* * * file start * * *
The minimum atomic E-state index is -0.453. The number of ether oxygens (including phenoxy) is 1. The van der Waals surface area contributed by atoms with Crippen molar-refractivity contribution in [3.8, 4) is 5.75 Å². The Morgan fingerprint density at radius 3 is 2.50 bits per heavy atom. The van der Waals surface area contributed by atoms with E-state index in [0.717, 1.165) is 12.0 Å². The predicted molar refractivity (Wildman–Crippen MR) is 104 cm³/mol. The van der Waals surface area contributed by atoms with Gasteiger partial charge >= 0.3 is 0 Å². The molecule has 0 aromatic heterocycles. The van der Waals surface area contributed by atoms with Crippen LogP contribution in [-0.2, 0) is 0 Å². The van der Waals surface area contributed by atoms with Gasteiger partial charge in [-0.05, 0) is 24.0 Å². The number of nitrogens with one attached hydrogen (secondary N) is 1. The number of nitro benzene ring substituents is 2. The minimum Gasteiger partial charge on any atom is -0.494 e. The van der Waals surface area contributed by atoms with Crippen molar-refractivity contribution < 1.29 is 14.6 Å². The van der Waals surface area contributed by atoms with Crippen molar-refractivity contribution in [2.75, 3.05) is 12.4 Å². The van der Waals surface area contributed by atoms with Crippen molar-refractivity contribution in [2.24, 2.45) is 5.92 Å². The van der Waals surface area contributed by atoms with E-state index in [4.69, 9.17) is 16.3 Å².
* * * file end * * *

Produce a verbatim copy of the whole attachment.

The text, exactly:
The minimum atomic E-state index is -0.453. The number of ether oxygens (including phenoxy) is 1. The van der Waals surface area contributed by atoms with Crippen molar-refractivity contribution in [3.8, 4) is 5.75 Å². The Morgan fingerprint density at radius 3 is 2.50 bits per heavy atom. The van der Waals surface area contributed by atoms with E-state index in [0.717, 1.165) is 12.0 Å². The predicted molar refractivity (Wildman–Crippen MR) is 104 cm³/mol. The van der Waals surface area contributed by atoms with Gasteiger partial charge >= 0.3 is 0 Å². The molecule has 0 aromatic heterocycles. The van der Waals surface area contributed by atoms with Crippen LogP contribution in [-0.2, 0) is 0 Å². The van der Waals surface area contributed by atoms with Gasteiger partial charge in [-0.05, 0) is 24.0 Å². The number of nitrogens with one attached hydrogen (secondary N) is 1. The number of nitro benzene ring substituents is 2. The minimum Gasteiger partial charge on any atom is -0.494 e. The van der Waals surface area contributed by atoms with Crippen molar-refractivity contribution < 1.29 is 14.6 Å². The van der Waals surface area contributed by atoms with Crippen molar-refractivity contribution in [2.75, 3.05) is 12.4 Å². The van der Waals surface area contributed by atoms with Crippen molar-refractivity contribution in [2.24, 2.45) is 5.92 Å². The van der Waals surface area contributed by atoms with E-state index in [4.69, 9.17) is 16.3 Å².